There is thus still a need to provide a further process that would afford producing high quality cellular acoustical panel.
None of the above documents teaches or discloses the instant invention.
The invention thus provides a continuous process for manufacturing a sound absorbing tile made from a slurry comprising, on a wet basis about 53 to about 68 wt % quick setting cement, about 17% to about 48 wt % water, about 0.05 to about 5 wt % fibers and about 0.01 to about 10 wt % foaming agent, said tile having pores comprising interconnected voids and having a porosity from 75 to 95% by volume of said tile, said process comprising the steps of: (i) mixing cementitious material, water, foaming agent but without incorporation of prefabricated foam with fibers in an amount of from 0.05 to 5% by weight based on the final weight of the tile into a slurry; subsequently; (ii) injecting and distributing air into the slurry of step (i) to form a cellular slurry; subsequently; (iii) forming tiles or precursor products of tiles from said cellular slurry; and finally (iv) allowing said cellular slurry to set into the desired tile or a precursor thereof; and optionally finishing the tile or precursor thereof according to the intended use.
A preferred embodiment is based on the use of two mixing steps that are carried out separately: the first one mixes the cementitious material, water, foamer and fibers. The second mixing or blending step is carried out to incorporate air. These mixing steps are preferably carried out at different conditions, the first being under high-shear in order to create a homogeneous slurry while the second is under controlled shear and flow path in order to create a desired foam structure. Controlled shear conditions are those conditions which the skilled man may select depending on the slurry, the rate of injection of air, and the final desired cellular or void structure. For example, depending on the slump of the slurry, the controlled-shear conditions will be either towards low-shear or towards higher-shear (but still substantially lower than the high-shear conditions of the first mixer) if one is seeking rather large or rather fine bubbles. The type of second mixer of blender will also have influence, as well as the type of foamer, additives, etc. The skilled man will know by routine tests how to determine and apply the controlled-shear conditions in order to obtain the desired void structure.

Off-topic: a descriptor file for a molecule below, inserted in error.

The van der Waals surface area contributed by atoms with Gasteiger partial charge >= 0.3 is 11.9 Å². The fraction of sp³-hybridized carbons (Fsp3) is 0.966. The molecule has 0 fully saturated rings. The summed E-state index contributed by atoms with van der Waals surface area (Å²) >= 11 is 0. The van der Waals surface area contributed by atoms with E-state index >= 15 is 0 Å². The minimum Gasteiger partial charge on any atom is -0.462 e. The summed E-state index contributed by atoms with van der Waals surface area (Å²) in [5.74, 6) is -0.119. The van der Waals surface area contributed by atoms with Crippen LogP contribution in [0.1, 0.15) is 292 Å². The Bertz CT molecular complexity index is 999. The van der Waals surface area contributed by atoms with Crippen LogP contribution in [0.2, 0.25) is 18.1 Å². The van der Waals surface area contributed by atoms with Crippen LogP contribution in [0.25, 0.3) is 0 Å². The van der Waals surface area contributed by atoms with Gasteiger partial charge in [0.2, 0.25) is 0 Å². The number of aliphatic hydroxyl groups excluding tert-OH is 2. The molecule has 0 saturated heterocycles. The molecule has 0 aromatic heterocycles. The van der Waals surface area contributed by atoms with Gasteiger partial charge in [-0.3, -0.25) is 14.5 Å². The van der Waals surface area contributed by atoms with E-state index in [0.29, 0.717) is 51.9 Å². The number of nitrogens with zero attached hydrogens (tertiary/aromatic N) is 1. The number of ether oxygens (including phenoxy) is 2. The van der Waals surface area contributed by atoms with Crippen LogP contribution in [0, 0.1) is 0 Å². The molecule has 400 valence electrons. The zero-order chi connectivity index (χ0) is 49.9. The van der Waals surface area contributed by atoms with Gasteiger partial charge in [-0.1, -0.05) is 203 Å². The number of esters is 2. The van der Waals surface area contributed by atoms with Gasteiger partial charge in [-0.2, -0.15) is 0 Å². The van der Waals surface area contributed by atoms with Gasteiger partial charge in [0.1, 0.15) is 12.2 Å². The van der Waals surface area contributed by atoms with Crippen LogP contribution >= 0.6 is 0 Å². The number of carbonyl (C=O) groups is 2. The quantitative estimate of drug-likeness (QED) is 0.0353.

The basic idea of the preferred embodiment is to use the slurry as the liquid used to create a foamed slurry. The foaming then happens without the addition of water which necessarily comes with prefabricated foam since only air is added in a second step.
The invention is disclosed with reference to the following drawing.
The invention is disclosed in more details below, where the embodiments are not given in a way to limit the practice of this invention.
The composition of the acoustical panel of the invention is the one disclosed in U.S. Pat. No. 6,443,258, which is incorporated herein by reference.
The high-shear mixer used in the invention is typically one in which the peripheral speed is generally at least 400 m/min, preferably from 500 to 700 m/min and an average residence time of 1 to 10 seconds in order to create homogeneous and lump-free slurry.